Dirty Secret School Administrators Don’t Want Parents to Know

Remember the days when you had recess in the morning and either at lunchtime or in the afternoon?  You ran around with your friends, sometimes played games or sometimes played on whatever equipment was on the playground.  Besides us as kids getting a break, the teachers got a break also from standing in front of the class and trying to educate while making sure nobody misbehaved.  Aside from “the bad kid” most days everyone got along and class ran smoothly.

Fast forward to today’s culture of low to no opportunities for physical activity in most schools.  Kids are in class longer, no recess or playtime even at lunch, and a lot more homework than adults ever remember in elementary and junior high.  In fact, taking away recess and PE are now punishments which end up being inflicted upon the teacher because now kids are more riled up and harder to handle.  Now add in the waivers and ease of getting out of PE for worthless reasons like “my child gets out of breath when running.”  Really?  No kidding, what an update.  Maybe your child needs to run in addition to you, Mr. & Mrs. Overweight Parent.

Where does this culture start?  At the top of the food chain, like any other company and organization.  The attitudes of principals and administrators on physical activity and education plays a direct role in how much your child gets daily and weekly.  When was the last time your school’s principal or administrator truly got out and observed PE like they do for math, science, and language arts?  PE teachers need accountability and steps for improvement like all other subjects.  Rolling the ball out and making kids stand in line doesn’t teach them physical education.  It’s recess and lack of caring by the top down.  As parents, you have the right to have PE actually teach something to your children.

What’s the dirty secret all these educational experts don’t want you to know?

Physical activity and true physical education make your kids smarter!

Don’t believe me?  Maybe Harvard Medical School can convince you.

Yep, that’s right.  Getting out of the classroom to move around reduces behavior problems and helps their brains to grow.  Inflicting endless hours of homework and more classroom time hasn’t done us the good they promised decades ago.  The result is higher obesity, higher healthcare costs, lazier society with entitlement, and more “psychological” problems.  All of this can be reduced or eliminated with some fun and movement.  But SSSHHHHHHH don’t tell school administrators this. They still think higher test scores come from Common Core.

Don’t be too hard on them though.  They just need some light shared on the benefits of physical activity and physical education.  Help them by letting companies like Movement Academy shed light on the subject.  In the end everyone truly does win by moving around more.  The conclusion, be vocal with your school leaders to ensure they are maximizing physical activity and physical education.  Let us help you, email us at info@movementacademy.net.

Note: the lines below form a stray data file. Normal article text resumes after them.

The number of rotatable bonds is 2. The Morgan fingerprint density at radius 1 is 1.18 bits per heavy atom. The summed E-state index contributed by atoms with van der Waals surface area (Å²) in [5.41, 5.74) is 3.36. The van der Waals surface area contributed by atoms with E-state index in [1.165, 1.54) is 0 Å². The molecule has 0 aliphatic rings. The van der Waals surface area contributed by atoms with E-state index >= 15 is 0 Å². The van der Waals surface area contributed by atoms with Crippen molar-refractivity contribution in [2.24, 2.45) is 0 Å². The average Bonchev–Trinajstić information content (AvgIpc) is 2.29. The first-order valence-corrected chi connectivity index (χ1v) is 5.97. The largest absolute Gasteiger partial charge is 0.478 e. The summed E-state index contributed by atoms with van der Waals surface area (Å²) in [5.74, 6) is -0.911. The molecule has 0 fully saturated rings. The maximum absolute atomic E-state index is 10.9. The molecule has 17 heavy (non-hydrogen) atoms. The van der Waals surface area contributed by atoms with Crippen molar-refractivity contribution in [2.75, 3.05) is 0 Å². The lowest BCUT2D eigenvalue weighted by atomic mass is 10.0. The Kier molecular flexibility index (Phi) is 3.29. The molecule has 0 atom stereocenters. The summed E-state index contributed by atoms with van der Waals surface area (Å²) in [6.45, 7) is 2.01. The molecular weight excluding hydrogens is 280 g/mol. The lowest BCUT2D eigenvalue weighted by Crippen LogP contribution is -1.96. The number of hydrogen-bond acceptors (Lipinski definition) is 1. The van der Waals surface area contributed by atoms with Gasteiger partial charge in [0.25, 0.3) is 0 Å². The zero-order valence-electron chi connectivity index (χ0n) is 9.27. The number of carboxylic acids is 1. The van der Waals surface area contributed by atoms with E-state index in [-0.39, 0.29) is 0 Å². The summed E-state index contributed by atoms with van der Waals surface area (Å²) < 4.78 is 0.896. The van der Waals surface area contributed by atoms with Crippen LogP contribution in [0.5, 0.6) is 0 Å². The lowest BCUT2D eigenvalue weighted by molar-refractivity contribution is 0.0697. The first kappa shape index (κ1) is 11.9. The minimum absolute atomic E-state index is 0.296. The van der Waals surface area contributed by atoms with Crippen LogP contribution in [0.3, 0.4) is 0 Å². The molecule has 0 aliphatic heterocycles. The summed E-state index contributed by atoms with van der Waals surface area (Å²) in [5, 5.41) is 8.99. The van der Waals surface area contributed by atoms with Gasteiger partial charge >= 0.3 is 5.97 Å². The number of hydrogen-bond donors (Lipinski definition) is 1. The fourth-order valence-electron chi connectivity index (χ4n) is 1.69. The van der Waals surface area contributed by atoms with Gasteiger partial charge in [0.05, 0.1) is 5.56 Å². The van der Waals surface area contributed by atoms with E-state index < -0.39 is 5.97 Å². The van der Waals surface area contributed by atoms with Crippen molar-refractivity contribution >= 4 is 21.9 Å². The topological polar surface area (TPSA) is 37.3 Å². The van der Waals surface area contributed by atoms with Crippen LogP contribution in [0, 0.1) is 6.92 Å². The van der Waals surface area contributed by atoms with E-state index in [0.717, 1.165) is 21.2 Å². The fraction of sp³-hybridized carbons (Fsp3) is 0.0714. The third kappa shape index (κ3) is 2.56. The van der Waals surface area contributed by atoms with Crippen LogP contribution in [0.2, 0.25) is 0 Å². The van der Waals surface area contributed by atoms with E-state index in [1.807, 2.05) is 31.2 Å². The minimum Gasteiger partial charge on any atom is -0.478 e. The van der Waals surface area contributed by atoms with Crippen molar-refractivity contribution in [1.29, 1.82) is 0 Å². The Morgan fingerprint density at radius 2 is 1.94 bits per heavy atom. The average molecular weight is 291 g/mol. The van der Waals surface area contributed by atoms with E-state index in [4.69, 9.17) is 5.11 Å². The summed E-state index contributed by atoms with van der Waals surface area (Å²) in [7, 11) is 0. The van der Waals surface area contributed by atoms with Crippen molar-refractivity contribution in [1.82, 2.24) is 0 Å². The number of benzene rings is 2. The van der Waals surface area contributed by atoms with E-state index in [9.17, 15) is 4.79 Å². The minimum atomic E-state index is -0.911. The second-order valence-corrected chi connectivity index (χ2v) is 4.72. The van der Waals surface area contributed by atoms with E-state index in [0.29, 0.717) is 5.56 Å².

#thoughtfulthursday #education #teacher #school #parents


Physical Exercise is Good for the Brain at Any Age

My company has changed names to Movement Academy from Learn To Move Academy.  A big part of that change is to share the ongoing scientific developments about physical exercise being important to cognitive functioning at various stages of life from young to old.  The brain is susceptible to development, and in this case development just means any change, in the adolescent stage and old age stage.  Obviously youth is in a progressive development and old age in a regressive development.  From a physical standpoint, both age ranges are also similar in balance and stability issues, so the mental similarities make sense.

Physical exercise has been found to have a positive effect on executive functions in both adolescent and aging adults (Barenberg et al., 2011; Best, 2010).  What kind of physical exercise is important?  Studies vary on whether coordination, balance, resistance, or stretching/toning.  All of them play an important role and need to be included as part of any exercise program.  Aerobic exercise is a critical factor across all levels of development (Chaddock et al., 2012; Kramer et al., 1999;
Pontifex et al., 2011), and can be accomplished in whatever manner is fun and appropriate for the individual.  As always, consult your doctor for guidelines if you are new to exercise.

In common language, what does all the scientific jargon mean?  The simple answer is start moving at your level if you are sedentary or have minimal physical activity.  Different areas of the brain light up with specific movements of the arms, legs, and torso.  Which movements do what, science is not sure yet, just that moving improves brain functions.  Scientists do know that the hippocampus is the area of the brain most positively affected by physical exercise.  The hippocampus is responsible for memory and learning functions, so using it in new ways helps your overall ability to stay focused on everyday tasks.  We all want to live longer and without assistance, so get out there and exercise your brain by exercising your body.


For more information on an example of a physical exercise program to improve brain function, go to the Movement Academy site and see if it is right for you.  If you have questions or comments, email Matt Peale at mpeale@ltmacademy.com